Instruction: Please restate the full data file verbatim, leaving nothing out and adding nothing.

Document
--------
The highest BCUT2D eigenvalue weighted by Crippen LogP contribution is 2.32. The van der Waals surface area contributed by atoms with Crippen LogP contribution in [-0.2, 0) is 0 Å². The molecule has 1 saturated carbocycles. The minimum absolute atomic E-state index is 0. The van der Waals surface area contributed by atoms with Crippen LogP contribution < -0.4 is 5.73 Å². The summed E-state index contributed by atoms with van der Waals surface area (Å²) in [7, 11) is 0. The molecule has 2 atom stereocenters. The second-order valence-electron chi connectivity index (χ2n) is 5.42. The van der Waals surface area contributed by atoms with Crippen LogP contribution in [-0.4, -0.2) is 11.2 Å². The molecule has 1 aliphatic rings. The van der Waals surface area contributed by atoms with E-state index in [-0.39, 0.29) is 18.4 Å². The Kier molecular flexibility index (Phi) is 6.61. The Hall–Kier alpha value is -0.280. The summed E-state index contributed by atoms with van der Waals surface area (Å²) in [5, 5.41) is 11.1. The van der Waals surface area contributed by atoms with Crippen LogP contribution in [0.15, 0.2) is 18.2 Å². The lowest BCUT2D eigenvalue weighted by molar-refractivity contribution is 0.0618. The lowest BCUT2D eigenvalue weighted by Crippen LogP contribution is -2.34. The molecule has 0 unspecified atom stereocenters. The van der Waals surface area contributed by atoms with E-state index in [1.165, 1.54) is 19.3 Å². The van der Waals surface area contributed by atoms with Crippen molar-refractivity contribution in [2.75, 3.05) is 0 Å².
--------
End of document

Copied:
The highest BCUT2D eigenvalue weighted by Crippen LogP contribution is 2.32. The van der Waals surface area contributed by atoms with Crippen LogP contribution in [-0.2, 0) is 0 Å². The molecule has 1 saturated carbocycles. The minimum absolute atomic E-state index is 0. The van der Waals surface area contributed by atoms with Crippen LogP contribution < -0.4 is 5.73 Å². The summed E-state index contributed by atoms with van der Waals surface area (Å²) in [7, 11) is 0. The molecule has 2 atom stereocenters. The second-order valence-electron chi connectivity index (χ2n) is 5.42. The van der Waals surface area contributed by atoms with Crippen LogP contribution in [-0.4, -0.2) is 11.2 Å². The molecule has 1 aliphatic rings. The van der Waals surface area contributed by atoms with E-state index in [-0.39, 0.29) is 18.4 Å². The Kier molecular flexibility index (Phi) is 6.61. The Hall–Kier alpha value is -0.280. The summed E-state index contributed by atoms with van der Waals surface area (Å²) in [5, 5.41) is 11.1. The van der Waals surface area contributed by atoms with Crippen LogP contribution in [0.15, 0.2) is 18.2 Å². The lowest BCUT2D eigenvalue weighted by molar-refractivity contribution is 0.0618. The lowest BCUT2D eigenvalue weighted by Crippen LogP contribution is -2.34. The molecule has 0 unspecified atom stereocenters. The van der Waals surface area contributed by atoms with E-state index in [1.165, 1.54) is 19.3 Å². The van der Waals surface area contributed by atoms with Crippen molar-refractivity contribution in [2.75, 3.05) is 0 Å².